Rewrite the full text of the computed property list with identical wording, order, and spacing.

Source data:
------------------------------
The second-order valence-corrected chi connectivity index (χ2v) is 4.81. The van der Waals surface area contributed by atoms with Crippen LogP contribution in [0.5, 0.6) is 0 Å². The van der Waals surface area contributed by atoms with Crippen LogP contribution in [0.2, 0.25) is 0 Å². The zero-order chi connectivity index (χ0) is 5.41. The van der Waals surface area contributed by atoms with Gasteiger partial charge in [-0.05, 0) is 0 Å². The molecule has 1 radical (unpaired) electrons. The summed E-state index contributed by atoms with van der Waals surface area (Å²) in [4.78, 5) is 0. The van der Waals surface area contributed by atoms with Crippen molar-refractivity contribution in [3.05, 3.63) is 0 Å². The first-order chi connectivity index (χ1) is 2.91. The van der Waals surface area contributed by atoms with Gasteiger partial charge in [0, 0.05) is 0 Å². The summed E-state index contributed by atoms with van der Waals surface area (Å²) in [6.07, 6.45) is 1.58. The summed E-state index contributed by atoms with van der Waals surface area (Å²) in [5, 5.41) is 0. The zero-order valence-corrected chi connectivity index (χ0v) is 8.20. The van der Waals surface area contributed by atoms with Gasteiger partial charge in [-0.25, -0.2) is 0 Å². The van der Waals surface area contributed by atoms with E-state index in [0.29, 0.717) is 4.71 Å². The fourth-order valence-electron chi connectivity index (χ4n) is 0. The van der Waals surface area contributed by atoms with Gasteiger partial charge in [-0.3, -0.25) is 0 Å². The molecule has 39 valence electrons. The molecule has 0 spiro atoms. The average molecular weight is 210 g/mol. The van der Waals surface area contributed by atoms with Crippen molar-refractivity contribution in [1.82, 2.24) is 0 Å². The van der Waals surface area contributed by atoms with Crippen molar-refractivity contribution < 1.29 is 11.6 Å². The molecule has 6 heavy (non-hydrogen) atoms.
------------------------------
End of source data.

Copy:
The second-order valence-corrected chi connectivity index (χ2v) is 4.81. The van der Waals surface area contributed by atoms with Crippen LogP contribution in [0.5, 0.6) is 0 Å². The van der Waals surface area contributed by atoms with Crippen LogP contribution in [0.2, 0.25) is 0 Å². The zero-order chi connectivity index (χ0) is 5.41. The van der Waals surface area contributed by atoms with Gasteiger partial charge in [-0.05, 0) is 0 Å². The molecule has 1 radical (unpaired) electrons. The summed E-state index contributed by atoms with van der Waals surface area (Å²) in [4.78, 5) is 0. The van der Waals surface area contributed by atoms with Crippen molar-refractivity contribution in [3.05, 3.63) is 0 Å². The first-order chi connectivity index (χ1) is 2.91. The van der Waals surface area contributed by atoms with Gasteiger partial charge in [0, 0.05) is 0 Å². The summed E-state index contributed by atoms with van der Waals surface area (Å²) in [6.07, 6.45) is 1.58. The summed E-state index contributed by atoms with van der Waals surface area (Å²) in [5, 5.41) is 0. The zero-order valence-corrected chi connectivity index (χ0v) is 8.20. The van der Waals surface area contributed by atoms with Gasteiger partial charge in [-0.25, -0.2) is 0 Å². The van der Waals surface area contributed by atoms with E-state index in [0.29, 0.717) is 4.71 Å². The fourth-order valence-electron chi connectivity index (χ4n) is 0. The van der Waals surface area contributed by atoms with Gasteiger partial charge in [-0.3, -0.25) is 0 Å². The molecule has 39 valence electrons. The molecule has 0 spiro atoms. The average molecular weight is 210 g/mol. The van der Waals surface area contributed by atoms with Crippen molar-refractivity contribution in [1.82, 2.24) is 0 Å². The van der Waals surface area contributed by atoms with Crippen molar-refractivity contribution < 1.29 is 11.6 Å². The molecule has 6 heavy (non-hydrogen) atoms.